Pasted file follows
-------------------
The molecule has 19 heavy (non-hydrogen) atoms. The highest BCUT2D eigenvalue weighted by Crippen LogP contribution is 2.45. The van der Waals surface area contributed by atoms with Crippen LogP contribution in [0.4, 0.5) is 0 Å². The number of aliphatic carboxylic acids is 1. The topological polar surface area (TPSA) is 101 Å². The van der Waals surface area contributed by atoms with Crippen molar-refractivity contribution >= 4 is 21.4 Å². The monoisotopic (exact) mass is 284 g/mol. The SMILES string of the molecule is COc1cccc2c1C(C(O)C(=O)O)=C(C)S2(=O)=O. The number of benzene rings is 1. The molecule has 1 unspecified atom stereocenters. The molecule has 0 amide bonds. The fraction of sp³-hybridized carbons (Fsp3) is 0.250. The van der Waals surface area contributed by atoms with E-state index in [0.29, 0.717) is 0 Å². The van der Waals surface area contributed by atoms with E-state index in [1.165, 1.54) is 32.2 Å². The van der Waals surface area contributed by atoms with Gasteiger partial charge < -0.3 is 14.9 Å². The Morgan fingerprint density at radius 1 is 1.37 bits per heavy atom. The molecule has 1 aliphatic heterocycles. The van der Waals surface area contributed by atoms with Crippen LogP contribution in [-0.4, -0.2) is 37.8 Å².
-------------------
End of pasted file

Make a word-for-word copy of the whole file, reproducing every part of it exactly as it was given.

The molecule has 19 heavy (non-hydrogen) atoms. The highest BCUT2D eigenvalue weighted by Crippen LogP contribution is 2.45. The van der Waals surface area contributed by atoms with Crippen LogP contribution in [0.4, 0.5) is 0 Å². The number of aliphatic carboxylic acids is 1. The topological polar surface area (TPSA) is 101 Å². The van der Waals surface area contributed by atoms with Crippen molar-refractivity contribution >= 4 is 21.4 Å². The monoisotopic (exact) mass is 284 g/mol. The SMILES string of the molecule is COc1cccc2c1C(C(O)C(=O)O)=C(C)S2(=O)=O. The number of benzene rings is 1. The molecule has 1 unspecified atom stereocenters. The molecule has 0 amide bonds. The fraction of sp³-hybridized carbons (Fsp3) is 0.250. The van der Waals surface area contributed by atoms with E-state index in [0.29, 0.717) is 0 Å². The van der Waals surface area contributed by atoms with E-state index in [1.165, 1.54) is 32.2 Å². The van der Waals surface area contributed by atoms with Gasteiger partial charge < -0.3 is 14.9 Å². The Morgan fingerprint density at radius 1 is 1.37 bits per heavy atom. The molecule has 1 aliphatic heterocycles. The van der Waals surface area contributed by atoms with Crippen LogP contribution in [-0.4, -0.2) is 37.8 Å².